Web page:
Jessica: I made lilac ice cream a couple springs ago, and have big plans for the roses this summer.

    Zoomie & Nicole: We should replace it with one that goes to eleven.

    Meredith: The feta goes in the regular fridge. Other cheeses that aren’t brined like it a bit warmer, so a wine fridge is excellent for them. Basement temp, around 55˚, is what they tend to enjoy. Feta could certainly ferment in a wine fridge or basement and be happy there. If I had a basement, this would all be moot.

  • Annabel (Mrs Redboots)

    Unfortunately you can no longer buy raw milk in this country, or I’d give it a go!

  • Peter

    Try it with good local milk; it will still work.

  • Why cut it into 1″ cubes for storage? Couldn’t you just store a big hunk in the brine?

  • ..and Annabel, you can get raw milk if you know where to look. Befriend someone in your local CSA or attachment parenting community and you should be able to get some.

    Some stores sell it under the protective labeling of “animal feed.” Though it is actually safe for human consumption, they sometimes label it as animal feed to foil the FDA/USDA.

  • Peter

    I cut it up so that the ratio of surface area to volume allows for quicker fermentation and so I can stick it into various containers. Space permitting, there’s no reason you couldn’t store it in big hunks.

  • Ha! I laughed out loud about the drop of whey. Ths is a brilliant post, even better than its title. Thank you!

  • Anyhow, I thought I would add how I was shown a bunch of extra steps to get there (note: I prefer your method – less work, looks amazing!!!!!!!!!). The woman taught me how to turn the curd in the pot after Xs and Ys and Zs with a round-tipped knife to get the cheese release even more whey. Then we did the drain part. Then we sliced the resulting ball and layered each slab/slice onto a cheese mat and salted both sides (lightly) with kosher salt and let drip out for like a day, and then more for another day (in the fridge). Feta was done in about 5 days (I think…), when it developed sort of an aged, feta-y flavor. It was good but I like your method better.

  • Peter – re blue cheese, absolutely, that is the reason I never dared making blue myself (said woman in cheese class also told me that the mold will infest my kitchen and all of my further cheese projects would be doomed). I meant that I buy my blue. Sorry I didn’t make that clear.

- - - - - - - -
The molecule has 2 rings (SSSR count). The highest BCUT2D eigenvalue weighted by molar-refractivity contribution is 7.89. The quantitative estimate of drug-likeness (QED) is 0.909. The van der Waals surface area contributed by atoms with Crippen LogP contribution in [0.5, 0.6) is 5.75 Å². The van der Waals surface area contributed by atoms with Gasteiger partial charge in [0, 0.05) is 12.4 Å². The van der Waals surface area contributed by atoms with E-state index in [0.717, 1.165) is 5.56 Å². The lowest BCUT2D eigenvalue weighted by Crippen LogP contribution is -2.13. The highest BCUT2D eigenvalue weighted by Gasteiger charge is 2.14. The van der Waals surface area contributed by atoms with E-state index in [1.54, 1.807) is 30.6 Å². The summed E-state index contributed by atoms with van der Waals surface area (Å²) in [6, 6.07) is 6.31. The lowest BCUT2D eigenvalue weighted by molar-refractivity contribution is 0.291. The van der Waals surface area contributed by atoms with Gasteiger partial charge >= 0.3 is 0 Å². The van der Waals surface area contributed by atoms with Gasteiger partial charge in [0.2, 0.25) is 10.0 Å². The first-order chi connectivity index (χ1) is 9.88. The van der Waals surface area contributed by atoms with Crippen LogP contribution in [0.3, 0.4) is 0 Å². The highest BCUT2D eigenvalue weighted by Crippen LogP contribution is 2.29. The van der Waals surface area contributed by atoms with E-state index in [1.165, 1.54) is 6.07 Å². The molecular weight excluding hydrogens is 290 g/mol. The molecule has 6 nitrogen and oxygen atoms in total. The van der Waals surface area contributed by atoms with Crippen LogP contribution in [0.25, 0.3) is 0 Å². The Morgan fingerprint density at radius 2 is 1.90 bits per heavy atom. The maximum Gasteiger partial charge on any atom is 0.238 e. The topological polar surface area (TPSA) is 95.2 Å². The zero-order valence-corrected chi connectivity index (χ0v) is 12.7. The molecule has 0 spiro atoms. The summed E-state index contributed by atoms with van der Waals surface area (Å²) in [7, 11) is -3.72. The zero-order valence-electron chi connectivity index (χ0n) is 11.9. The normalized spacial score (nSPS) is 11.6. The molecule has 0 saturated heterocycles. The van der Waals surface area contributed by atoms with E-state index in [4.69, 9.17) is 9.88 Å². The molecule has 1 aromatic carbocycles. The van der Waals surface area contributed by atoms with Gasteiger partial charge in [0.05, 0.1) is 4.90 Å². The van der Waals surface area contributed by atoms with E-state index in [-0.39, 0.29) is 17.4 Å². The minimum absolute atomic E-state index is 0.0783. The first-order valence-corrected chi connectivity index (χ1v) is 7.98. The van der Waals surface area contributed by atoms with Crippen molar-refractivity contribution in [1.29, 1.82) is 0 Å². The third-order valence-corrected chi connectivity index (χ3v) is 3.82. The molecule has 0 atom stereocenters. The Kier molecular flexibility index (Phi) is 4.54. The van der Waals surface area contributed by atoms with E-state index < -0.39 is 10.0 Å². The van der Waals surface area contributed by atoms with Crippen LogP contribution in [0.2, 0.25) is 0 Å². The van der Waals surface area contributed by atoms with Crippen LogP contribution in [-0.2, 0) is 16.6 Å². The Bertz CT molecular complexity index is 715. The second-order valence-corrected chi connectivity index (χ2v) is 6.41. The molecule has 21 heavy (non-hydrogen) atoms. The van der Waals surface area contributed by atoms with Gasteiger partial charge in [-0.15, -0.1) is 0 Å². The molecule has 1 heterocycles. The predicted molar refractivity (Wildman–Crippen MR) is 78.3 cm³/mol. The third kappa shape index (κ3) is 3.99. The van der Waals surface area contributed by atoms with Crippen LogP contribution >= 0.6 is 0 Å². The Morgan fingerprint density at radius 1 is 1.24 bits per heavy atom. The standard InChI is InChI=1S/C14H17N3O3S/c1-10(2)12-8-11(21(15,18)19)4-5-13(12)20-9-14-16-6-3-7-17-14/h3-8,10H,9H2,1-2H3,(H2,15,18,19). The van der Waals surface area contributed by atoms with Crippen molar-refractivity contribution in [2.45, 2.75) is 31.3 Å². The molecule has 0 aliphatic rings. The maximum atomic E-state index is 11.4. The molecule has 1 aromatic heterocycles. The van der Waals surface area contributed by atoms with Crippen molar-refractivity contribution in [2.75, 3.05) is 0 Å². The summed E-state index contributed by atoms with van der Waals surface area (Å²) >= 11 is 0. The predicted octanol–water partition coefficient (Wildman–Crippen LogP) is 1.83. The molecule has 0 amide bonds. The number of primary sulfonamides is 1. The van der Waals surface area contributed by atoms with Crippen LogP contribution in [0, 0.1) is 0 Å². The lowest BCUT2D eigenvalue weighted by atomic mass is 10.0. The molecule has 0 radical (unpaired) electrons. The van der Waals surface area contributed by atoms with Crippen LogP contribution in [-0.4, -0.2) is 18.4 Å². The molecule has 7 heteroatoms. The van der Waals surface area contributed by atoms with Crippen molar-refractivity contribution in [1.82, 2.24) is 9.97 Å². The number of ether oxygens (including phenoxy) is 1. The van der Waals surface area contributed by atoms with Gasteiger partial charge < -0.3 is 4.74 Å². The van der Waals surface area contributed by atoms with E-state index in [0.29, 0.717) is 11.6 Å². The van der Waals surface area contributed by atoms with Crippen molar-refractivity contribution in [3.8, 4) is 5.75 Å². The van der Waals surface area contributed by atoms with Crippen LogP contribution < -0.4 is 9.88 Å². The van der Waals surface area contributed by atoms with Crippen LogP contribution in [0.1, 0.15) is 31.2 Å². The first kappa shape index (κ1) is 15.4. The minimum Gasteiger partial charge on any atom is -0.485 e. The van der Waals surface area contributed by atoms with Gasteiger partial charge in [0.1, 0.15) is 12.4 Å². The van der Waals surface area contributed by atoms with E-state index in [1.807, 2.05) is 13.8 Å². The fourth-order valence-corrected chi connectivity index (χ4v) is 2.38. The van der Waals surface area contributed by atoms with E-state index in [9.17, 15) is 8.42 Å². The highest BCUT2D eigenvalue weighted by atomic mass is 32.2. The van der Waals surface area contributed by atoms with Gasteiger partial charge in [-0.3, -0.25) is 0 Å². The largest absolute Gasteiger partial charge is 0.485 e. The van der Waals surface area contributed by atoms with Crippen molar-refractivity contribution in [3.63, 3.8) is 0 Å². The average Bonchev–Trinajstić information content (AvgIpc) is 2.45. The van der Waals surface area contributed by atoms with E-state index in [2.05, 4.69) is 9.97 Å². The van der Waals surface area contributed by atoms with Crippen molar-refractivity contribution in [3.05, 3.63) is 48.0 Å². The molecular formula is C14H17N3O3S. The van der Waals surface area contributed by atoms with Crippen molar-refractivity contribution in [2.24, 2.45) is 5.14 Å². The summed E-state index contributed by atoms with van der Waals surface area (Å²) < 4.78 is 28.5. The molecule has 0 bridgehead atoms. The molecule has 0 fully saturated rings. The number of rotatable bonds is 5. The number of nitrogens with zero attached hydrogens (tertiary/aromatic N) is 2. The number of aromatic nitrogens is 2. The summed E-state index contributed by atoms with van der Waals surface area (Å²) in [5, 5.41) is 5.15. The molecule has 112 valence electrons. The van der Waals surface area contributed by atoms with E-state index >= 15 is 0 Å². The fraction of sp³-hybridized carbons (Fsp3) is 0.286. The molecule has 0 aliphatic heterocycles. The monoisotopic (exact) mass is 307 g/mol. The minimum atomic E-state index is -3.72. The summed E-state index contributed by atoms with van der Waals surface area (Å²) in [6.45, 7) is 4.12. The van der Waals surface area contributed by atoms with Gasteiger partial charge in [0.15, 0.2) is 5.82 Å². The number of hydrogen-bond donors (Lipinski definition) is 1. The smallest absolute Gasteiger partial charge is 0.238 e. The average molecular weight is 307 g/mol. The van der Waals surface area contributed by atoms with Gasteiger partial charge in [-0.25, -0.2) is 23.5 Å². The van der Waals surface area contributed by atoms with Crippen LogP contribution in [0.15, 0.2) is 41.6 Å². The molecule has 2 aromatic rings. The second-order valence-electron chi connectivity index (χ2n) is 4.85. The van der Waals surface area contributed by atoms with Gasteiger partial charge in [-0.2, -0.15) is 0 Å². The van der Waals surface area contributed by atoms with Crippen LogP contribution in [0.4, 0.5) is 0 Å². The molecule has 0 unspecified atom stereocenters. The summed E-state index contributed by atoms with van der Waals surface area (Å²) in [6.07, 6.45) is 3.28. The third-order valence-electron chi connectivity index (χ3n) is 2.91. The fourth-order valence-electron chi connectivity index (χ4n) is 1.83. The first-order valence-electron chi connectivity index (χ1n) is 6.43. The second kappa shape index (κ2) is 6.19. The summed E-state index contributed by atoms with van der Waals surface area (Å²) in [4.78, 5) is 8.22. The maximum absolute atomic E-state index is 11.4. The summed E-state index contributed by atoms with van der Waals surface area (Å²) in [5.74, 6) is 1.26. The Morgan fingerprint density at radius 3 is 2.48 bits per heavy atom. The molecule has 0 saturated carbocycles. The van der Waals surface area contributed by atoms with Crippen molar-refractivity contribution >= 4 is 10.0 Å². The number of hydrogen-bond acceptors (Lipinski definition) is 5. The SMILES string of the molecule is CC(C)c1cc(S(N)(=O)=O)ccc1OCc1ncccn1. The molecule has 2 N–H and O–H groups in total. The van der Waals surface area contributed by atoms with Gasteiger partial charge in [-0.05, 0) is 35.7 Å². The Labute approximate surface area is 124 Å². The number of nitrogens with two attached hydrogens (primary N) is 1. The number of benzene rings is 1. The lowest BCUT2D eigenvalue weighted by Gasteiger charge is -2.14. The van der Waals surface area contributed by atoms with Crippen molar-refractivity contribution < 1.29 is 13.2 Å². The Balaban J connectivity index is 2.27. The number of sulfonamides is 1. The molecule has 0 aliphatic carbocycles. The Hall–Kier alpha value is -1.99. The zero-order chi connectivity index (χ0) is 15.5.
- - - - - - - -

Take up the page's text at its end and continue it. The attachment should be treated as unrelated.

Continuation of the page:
• Sorry about all the comments – cheese sort of makes me that way – in that cheese class, woman also showed us how you can use buttermilk (maybe like a 1/2 to half a gallon? don’t remember) as culture for feta, only that turns out way softer than with the starter. I prefer using the actual starter myself which I once impulsively bought in a large quantity, mostly with the goal of making cream cheese. Pictures of my feta journey are here (no recipe, cause class teacher didn’t want me to share those on my blog):

    http://girlsguidetobutter.com/2010/04/alice-in-dairyland/

  • Peter

    Sarah: Thank you for reading and commenting.

    Sofya: It’s good to be passionate. I think that early salting is unnecessary since the cheese spends so much time in brine. It helps it shed some water, but i find that hanging overnight gets it plenty firm. I look forward to reading about your future experiments.

  • This was a fun post to read, I have been learning cheesemaking over the past year and so far have made feta, chevre, lemon cheese and ricotta. Would dearly like to move into hard cheeses at some point but I want to wait until I get a quality press and aging fridge set up.
    I get my milk from a local goat farmer, it took some doing to find her… however you can take a shortcut to find milk– ask your local vet if you are friendly with one. After I found my milk source, I mentioned it to the vet, and he told me about all the people keeping goats around there… also see realmilk.com for quick searching.

  • Peter

    OCG: I made cheddar last year with friends using a can of tomatoes and a couple of rocks as a weight and the texture was excellent. You might want to try it without a press. Good tips about the milk.

  • I’m working up the courage to try this–I use feta all the time for our favorite chickpea salad, and good feta makes all the difference.

  • Peter

    There’s no courage required; try it once and you’ll wonder what you were afraid of.

  • [...] confusion. But I want to make clear at the outset that making this sort of cheese is every bit as easy as making feta. The only significant difference is that it needs to be aged at wine fridge temperatures rather [...]

  • Nic

    Hi Peter,

    your Feta looks awesome! I tried to make some last week and had a major disaster – it dissolved in the brine! The book warned that goats milk would do this but I used cows milk. Any ideas where I went wrong? It hung for 4 hours, should it be hung for longer? Or maybe not enough rennet? I’m new to cheese and have no idea! Any ideas would be gratefully appreciated,

    Thanks

    Nic

    p.s. Congratualtions on the Charcutepalooza win!

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I'm a painter who happens to also spend a lot of time growing, making, and writing about food. I'm particularly interested in the intersection of frugal peasant cooking techniques and haute improvisation. And I have a really great personality.